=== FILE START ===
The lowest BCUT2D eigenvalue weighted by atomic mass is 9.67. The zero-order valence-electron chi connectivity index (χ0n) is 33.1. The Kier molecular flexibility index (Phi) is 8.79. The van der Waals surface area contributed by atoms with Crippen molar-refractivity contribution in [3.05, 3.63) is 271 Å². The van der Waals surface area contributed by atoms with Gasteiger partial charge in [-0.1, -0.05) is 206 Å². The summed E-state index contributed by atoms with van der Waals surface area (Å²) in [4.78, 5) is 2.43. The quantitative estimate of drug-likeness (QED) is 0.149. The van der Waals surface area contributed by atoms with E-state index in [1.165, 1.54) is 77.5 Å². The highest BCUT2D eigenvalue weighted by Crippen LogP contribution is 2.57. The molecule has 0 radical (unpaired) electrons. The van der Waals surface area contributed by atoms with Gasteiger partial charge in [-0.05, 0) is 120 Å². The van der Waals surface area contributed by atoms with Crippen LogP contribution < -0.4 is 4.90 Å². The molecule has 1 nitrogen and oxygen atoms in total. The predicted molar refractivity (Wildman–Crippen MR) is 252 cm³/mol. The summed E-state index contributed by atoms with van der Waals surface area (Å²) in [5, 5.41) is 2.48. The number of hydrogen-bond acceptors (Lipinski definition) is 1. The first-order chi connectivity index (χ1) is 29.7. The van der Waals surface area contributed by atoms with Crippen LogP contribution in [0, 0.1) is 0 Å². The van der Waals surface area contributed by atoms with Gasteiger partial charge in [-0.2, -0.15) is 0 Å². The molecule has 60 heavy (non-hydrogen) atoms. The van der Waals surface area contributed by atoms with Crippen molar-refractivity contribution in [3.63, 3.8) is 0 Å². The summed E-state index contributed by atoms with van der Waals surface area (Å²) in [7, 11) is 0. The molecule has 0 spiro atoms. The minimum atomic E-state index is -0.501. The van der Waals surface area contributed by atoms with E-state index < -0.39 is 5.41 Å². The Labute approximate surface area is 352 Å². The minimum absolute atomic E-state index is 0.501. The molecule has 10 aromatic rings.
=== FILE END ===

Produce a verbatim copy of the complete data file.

The lowest BCUT2D eigenvalue weighted by atomic mass is 9.67. The zero-order valence-electron chi connectivity index (χ0n) is 33.1. The Kier molecular flexibility index (Phi) is 8.79. The van der Waals surface area contributed by atoms with Crippen molar-refractivity contribution in [3.05, 3.63) is 271 Å². The van der Waals surface area contributed by atoms with Gasteiger partial charge in [-0.1, -0.05) is 206 Å². The summed E-state index contributed by atoms with van der Waals surface area (Å²) in [4.78, 5) is 2.43. The quantitative estimate of drug-likeness (QED) is 0.149. The van der Waals surface area contributed by atoms with E-state index in [1.165, 1.54) is 77.5 Å². The highest BCUT2D eigenvalue weighted by Crippen LogP contribution is 2.57. The molecule has 0 radical (unpaired) electrons. The van der Waals surface area contributed by atoms with Gasteiger partial charge in [-0.05, 0) is 120 Å². The van der Waals surface area contributed by atoms with Crippen LogP contribution < -0.4 is 4.90 Å². The molecule has 1 nitrogen and oxygen atoms in total. The predicted molar refractivity (Wildman–Crippen MR) is 252 cm³/mol. The summed E-state index contributed by atoms with van der Waals surface area (Å²) in [5, 5.41) is 2.48. The number of hydrogen-bond acceptors (Lipinski definition) is 1. The first-order chi connectivity index (χ1) is 29.7. The van der Waals surface area contributed by atoms with Crippen LogP contribution in [0, 0.1) is 0 Å². The van der Waals surface area contributed by atoms with Gasteiger partial charge in [-0.2, -0.15) is 0 Å². The molecule has 60 heavy (non-hydrogen) atoms. The van der Waals surface area contributed by atoms with Crippen molar-refractivity contribution in [3.63, 3.8) is 0 Å². The summed E-state index contributed by atoms with van der Waals surface area (Å²) in [7, 11) is 0. The molecule has 0 spiro atoms. The minimum atomic E-state index is -0.501. The van der Waals surface area contributed by atoms with E-state index < -0.39 is 5.41 Å². The Labute approximate surface area is 352 Å². The minimum absolute atomic E-state index is 0.501. The molecule has 10 aromatic rings.